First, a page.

frequency and intensity in this zone are scarcely

    occurred and temperature rises mostly above 40C.

    The annual rainfall in this dry zone is less than

    750mm, while the national average rainfall is

    2353mm. In most areas of this zone, economic

    damages caused by droughts are as greater as those

    caused by other natural disasters. Prolonged drought

    cycles are major factors in land degradation processes

    in this zone. The dangers of drought are liable to lead

    a major crisis in water resources and affect all sectors

    of society [3].

    II. MATERIALS AND METHOD Monthly rainfall records for the period from 1982 to

    2017 were collected from the Department of

    Meteorology and Hydrology for 15 selected stations

    in central dry zone of Myanmar namely Mandalay,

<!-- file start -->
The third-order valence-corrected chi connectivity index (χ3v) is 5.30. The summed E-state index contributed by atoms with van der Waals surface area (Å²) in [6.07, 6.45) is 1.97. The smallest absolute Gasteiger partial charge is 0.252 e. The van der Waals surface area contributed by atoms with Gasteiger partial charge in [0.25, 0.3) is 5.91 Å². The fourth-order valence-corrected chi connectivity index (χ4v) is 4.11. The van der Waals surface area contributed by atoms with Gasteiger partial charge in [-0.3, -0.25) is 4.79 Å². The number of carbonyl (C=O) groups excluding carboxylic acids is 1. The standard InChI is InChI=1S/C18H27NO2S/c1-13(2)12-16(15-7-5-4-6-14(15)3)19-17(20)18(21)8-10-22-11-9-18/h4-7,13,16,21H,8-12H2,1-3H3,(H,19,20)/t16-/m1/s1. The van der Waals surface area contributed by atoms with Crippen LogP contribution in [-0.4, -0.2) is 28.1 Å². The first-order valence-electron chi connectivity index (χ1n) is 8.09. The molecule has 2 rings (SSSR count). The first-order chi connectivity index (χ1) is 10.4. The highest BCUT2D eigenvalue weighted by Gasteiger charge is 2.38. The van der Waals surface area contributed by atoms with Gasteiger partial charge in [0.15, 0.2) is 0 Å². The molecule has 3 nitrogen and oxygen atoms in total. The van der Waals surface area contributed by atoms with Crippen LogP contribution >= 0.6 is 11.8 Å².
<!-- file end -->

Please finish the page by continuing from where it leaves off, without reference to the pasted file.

Nyaung-U, Myingyan, Natogyi, Meikhtila,

  • International Journal of Trend in Scientific Research and Development (IJTSRD) ISSN: 2456-6470

    @ IJTSRD | Available Online @ www.ijtsrd.com | Volume 2 | Issue 5 | Jul-Aug 2018 Page: 1815

    Kyaukpadaung, Wundwin, Sagaing, Monywa,

    Shwebo, Myinmu, Magway, Minbu, Chauk and

    Pakokku. The SPI based on the Gamma distribution,

    developed by McKee, Doesken and Kleist (1993) has

    been generated using spi_sl_6.exe available in

    Windows/PC version published by World

    Meteorological Organization, 2012. The SPI was

    based on the probability of rainfall for any timescale.

    The probability of observed rainfall was then

    transformed into an index. SPI describes the actual